The jarring halt of the carriage did wake him, and Neirin jerked up and cast one hand toward his sword. Then comprehension fell and he sat back with a sigh. “Are we home?”
“Finally, yes,” Devlin replied, and swept out of the carriage as only a man so insufferably arrogant could. Neirin followed him, down to the dark street and up the wide steps of Devlin’s townhome. Neirin’s home for the past seventy-three years, when they weren’t in Winterbourne Manor, anyway.
The smell of food washed over him as they entered, and he paused only long enough to discard his sword, coat, and jacket. Devlin was already seated when he arrived, and Neirin took his own seat, quickly followed by Barra on his right. Troyes, as usual, eschewed the dining room in favor of going straight to the kitchen. He’d eventually head up to the bedroom for Neirin and Barra to find him later.
Thanking the servants as they set plates in front of him, Neirin tucked in. None of them said a word as they ate, not even Midnight, who merely sat there drinking from a cup made of dark green glass. When his plates were finally empty and his good mood nearly restored, Neirin pushed away from the table and rose. “I am to bed. I hope I do not see any of you again until late tomorrow.”
Devlin grunted, not bothering to open his eyes or sit up from where he’d slumped back in his own seat.
Barra smiled and rose to follow Neirin, tangling their hands together as they headed upstairs to their bedroom. Troyes was already fast asleep, sprawled out like a puddle of liquid metal on the floor at the foot of the bed.
Stripping, Neirin tossed the clothes in a pile with the rest of the wash then climbed into bed. Barra followed him a moment later and Neirin pulled him close. He mustered the energy for a goodnight kiss, murmured goodnight, and fell asleep breathing in Barra’s woodsy scent.
He woke in the dark, gloomy gray hours of earliest morning. Once upon a time, it would have been too early even for the lamp lighters.
But what had woken him? Barra was still fast asleep, warm and soft against his side. If he’d woken Neirin, there would have been no call for complaint. Sadly, that was not the case.
The prickling at the back of his neck was stronger than ever, an unsettled feeling strumming through him, making him want to lash out someone. He gently extracted himself from Barra and slid near soundlessly from the bed.
A soft growl drew his attention to the window, where Troyes had pushed back the curtain to press against the glass—in dragon form, when he knew to be more careful when they were in London. Neirin joined him, pushing the curtain back further and resting another hand on Troyes’s head. “I don’t see anything.”
Troyes growled again, low and rolling, but beneath the displeasure was a hint of pain—anguish, in fact. Which could only mean one thing: he sensed another dragon. What would clan be doing in the city? “Stay here.” Troyes snarled at him. “I mean it,” Neirin said. “I’d rather have you to protect me, you know that, but it’s more important that you stay here to protect everyone else if someone from the clan has come to get rid of us once and for all. Even Devlin, as powerful as he is, won’t be any match for the full weight of the clan following a kill order.” Neirin moved away, but turned back as Troyes whined. He knelt hugged Troyes close, kissed him behind one of his fanned ears. “I’ll be all right, beloved. Take care of our wolf-elf and those other brats.”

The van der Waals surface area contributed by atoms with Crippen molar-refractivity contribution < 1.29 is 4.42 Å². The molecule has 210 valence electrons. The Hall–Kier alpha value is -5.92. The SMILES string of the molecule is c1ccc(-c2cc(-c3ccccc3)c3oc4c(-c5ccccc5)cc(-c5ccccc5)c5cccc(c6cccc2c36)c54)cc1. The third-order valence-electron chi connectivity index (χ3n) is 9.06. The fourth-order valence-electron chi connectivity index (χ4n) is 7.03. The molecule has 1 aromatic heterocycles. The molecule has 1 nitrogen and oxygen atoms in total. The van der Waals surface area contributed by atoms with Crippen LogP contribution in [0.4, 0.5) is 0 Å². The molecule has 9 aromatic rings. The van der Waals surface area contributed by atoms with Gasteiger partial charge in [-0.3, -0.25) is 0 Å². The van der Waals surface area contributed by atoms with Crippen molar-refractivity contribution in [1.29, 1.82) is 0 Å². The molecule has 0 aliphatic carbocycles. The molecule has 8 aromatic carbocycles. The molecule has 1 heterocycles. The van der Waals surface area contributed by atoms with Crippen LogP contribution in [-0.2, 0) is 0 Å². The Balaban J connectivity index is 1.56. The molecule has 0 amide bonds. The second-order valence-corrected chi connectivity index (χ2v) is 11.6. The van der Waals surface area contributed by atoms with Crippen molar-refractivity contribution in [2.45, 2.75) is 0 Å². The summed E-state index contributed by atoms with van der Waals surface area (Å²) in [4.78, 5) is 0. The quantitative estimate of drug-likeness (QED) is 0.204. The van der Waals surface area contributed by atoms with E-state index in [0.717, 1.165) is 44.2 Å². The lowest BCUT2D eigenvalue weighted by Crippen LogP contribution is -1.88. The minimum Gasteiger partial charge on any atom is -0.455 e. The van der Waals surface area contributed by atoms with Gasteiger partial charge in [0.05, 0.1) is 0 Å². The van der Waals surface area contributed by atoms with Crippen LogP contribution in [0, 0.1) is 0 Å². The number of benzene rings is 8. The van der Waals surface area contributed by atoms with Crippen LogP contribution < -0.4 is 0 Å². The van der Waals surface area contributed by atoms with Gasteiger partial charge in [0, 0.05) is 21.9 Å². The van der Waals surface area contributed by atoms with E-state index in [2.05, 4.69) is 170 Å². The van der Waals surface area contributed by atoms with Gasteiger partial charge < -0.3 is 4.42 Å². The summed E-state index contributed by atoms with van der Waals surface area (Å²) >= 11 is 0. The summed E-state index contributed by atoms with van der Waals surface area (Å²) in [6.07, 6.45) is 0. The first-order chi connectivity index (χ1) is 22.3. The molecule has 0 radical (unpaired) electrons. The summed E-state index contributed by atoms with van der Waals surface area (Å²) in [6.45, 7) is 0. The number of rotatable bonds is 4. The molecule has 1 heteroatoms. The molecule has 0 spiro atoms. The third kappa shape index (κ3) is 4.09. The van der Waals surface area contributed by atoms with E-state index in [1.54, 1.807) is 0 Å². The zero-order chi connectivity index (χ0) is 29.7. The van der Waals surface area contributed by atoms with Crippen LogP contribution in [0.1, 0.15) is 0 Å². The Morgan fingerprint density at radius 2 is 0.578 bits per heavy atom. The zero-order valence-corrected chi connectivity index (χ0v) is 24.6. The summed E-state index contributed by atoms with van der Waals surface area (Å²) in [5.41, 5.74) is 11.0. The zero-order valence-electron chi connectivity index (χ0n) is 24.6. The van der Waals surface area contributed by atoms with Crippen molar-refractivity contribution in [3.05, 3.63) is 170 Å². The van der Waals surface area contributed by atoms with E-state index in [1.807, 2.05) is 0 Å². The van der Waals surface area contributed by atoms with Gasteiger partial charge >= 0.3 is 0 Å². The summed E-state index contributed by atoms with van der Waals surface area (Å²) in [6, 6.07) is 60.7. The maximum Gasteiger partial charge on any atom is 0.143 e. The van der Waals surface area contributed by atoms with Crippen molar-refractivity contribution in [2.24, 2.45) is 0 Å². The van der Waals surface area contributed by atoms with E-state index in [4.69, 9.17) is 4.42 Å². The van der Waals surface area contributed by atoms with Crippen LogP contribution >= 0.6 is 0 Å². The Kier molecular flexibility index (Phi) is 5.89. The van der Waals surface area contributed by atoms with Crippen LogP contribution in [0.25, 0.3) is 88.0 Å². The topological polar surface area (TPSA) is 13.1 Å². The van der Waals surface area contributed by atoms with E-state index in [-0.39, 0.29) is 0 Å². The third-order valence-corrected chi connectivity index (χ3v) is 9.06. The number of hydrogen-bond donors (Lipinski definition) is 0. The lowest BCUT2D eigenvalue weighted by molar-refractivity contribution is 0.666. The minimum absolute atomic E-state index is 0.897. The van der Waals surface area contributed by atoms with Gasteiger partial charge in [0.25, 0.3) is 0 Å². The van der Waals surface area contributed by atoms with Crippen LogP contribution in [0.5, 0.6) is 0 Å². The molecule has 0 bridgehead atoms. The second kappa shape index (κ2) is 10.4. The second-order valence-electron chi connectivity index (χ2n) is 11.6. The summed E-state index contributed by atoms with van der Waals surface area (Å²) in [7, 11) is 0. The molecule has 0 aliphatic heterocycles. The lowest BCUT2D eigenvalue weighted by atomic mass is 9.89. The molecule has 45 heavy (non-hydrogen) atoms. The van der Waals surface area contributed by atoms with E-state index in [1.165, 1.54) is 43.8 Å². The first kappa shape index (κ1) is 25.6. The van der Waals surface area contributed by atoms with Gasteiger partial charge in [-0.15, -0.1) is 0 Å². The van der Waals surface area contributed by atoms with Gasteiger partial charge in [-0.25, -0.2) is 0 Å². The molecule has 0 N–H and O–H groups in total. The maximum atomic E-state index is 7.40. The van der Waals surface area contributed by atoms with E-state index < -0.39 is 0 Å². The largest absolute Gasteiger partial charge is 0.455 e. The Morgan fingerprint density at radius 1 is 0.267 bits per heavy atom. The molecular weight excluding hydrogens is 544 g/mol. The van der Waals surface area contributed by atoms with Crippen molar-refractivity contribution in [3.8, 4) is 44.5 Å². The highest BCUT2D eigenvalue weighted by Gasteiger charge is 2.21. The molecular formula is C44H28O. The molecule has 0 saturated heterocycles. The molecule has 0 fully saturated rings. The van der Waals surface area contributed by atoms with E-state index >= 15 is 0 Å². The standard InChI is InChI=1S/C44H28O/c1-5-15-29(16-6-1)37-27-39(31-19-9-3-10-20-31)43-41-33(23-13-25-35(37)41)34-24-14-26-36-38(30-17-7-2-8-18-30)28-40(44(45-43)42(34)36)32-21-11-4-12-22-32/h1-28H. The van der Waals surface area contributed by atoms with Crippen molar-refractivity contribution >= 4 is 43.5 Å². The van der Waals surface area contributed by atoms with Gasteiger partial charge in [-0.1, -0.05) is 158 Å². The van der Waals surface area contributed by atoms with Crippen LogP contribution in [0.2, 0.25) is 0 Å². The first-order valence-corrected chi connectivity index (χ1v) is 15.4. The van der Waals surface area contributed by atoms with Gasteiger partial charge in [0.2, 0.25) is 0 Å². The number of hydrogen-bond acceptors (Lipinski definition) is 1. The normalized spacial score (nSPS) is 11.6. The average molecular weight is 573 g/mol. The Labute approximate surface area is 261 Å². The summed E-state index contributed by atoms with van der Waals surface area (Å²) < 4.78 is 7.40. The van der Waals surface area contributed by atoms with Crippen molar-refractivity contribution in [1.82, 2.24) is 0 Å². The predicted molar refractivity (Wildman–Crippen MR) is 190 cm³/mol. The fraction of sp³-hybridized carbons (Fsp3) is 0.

When Troyes growled in reluctant acquiescence, Neirin rose and went to get dressed.
He pulled on his boots, still caked with mud and gods alone knew what else after their fight the previous night. Shrugging into a coat he headed downstairs. His sword was where he’d left it in the front hall, leaning against the table where Devlin seemed to have dropped everything in his pockets.
Buckling the sword in place, Neirin headed outside into the misty gray. The familiar, not entirely pleasant smells of London washed over him, but laced through it was the unmistakable metallic-tang of dragon. And the thick, spicy bite of power, heavy enough to coat his tongue and the back of his throat. Neirin’s knees felt weak as the power washed over, a familiar urge to kneel and bow his head jolting through him.
It couldn’t be. He wasn’t allowed to leave Pendragon lands, wasn’t even capable of it for more than a few hours at a time.
He followed the feeling as it strengthened, down the street and through the thickening mist to an empty lot where a building had recently burned down, the victim of gas and a careless owner. His breath caught as he reached the center of the lot, one hand falling reflexively to the hilt of his sword. The rest of the world was drowned out by a buzzing in his ears as he stared in disbelief.
Seventy years had passed, but Prince Avalon had not changed a day.